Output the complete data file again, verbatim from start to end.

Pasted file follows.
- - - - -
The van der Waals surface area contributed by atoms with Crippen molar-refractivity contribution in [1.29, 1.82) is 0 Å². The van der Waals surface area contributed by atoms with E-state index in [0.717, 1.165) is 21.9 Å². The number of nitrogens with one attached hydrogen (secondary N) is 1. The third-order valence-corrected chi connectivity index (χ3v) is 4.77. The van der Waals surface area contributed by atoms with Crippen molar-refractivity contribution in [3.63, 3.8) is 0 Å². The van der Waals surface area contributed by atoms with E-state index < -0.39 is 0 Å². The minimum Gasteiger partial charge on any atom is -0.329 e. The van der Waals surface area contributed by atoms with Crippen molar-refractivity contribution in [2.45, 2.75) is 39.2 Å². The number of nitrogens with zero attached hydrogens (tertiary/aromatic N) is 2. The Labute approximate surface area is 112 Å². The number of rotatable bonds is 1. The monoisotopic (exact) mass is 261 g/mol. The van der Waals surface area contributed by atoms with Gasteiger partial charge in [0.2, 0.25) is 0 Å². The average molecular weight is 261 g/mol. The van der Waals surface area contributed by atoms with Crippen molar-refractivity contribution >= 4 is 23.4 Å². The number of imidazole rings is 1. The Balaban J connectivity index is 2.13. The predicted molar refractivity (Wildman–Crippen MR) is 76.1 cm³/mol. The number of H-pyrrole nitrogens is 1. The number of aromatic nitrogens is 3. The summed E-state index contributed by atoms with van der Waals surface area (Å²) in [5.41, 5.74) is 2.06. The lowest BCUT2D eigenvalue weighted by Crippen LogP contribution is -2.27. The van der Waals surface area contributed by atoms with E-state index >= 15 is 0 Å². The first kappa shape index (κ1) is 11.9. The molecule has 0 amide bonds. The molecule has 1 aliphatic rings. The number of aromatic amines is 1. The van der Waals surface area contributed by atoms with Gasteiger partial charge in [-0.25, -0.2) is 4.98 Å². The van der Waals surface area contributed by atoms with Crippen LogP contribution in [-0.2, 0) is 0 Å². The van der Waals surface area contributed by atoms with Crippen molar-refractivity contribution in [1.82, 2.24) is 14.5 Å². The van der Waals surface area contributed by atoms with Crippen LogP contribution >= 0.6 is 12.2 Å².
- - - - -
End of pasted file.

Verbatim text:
The van der Waals surface area contributed by atoms with Crippen molar-refractivity contribution in [1.29, 1.82) is 0 Å². The van der Waals surface area contributed by atoms with E-state index in [0.717, 1.165) is 21.9 Å². The number of nitrogens with one attached hydrogen (secondary N) is 1. The third-order valence-corrected chi connectivity index (χ3v) is 4.77. The van der Waals surface area contributed by atoms with Crippen molar-refractivity contribution in [3.63, 3.8) is 0 Å². The van der Waals surface area contributed by atoms with E-state index < -0.39 is 0 Å². The minimum Gasteiger partial charge on any atom is -0.329 e. The van der Waals surface area contributed by atoms with Crippen molar-refractivity contribution in [2.45, 2.75) is 39.2 Å². The number of nitrogens with zero attached hydrogens (tertiary/aromatic N) is 2. The Labute approximate surface area is 112 Å². The number of rotatable bonds is 1. The monoisotopic (exact) mass is 261 g/mol. The van der Waals surface area contributed by atoms with Gasteiger partial charge in [0.2, 0.25) is 0 Å². The average molecular weight is 261 g/mol. The van der Waals surface area contributed by atoms with Crippen molar-refractivity contribution >= 4 is 23.4 Å². The number of imidazole rings is 1. The Balaban J connectivity index is 2.13. The predicted molar refractivity (Wildman–Crippen MR) is 76.1 cm³/mol. The number of H-pyrrole nitrogens is 1. The number of aromatic nitrogens is 3. The summed E-state index contributed by atoms with van der Waals surface area (Å²) in [5.41, 5.74) is 2.06. The lowest BCUT2D eigenvalue weighted by Crippen LogP contribution is -2.27. The van der Waals surface area contributed by atoms with E-state index >= 15 is 0 Å². The first kappa shape index (κ1) is 11.9. The molecule has 0 amide bonds. The molecule has 1 aliphatic rings. The number of aromatic amines is 1. The van der Waals surface area contributed by atoms with Gasteiger partial charge in [-0.25, -0.2) is 4.98 Å². The van der Waals surface area contributed by atoms with Crippen LogP contribution in [-0.2, 0) is 0 Å². The van der Waals surface area contributed by atoms with Crippen molar-refractivity contribution in [1.82, 2.24) is 14.5 Å². The van der Waals surface area contributed by atoms with Crippen LogP contribution >= 0.6 is 12.2 Å².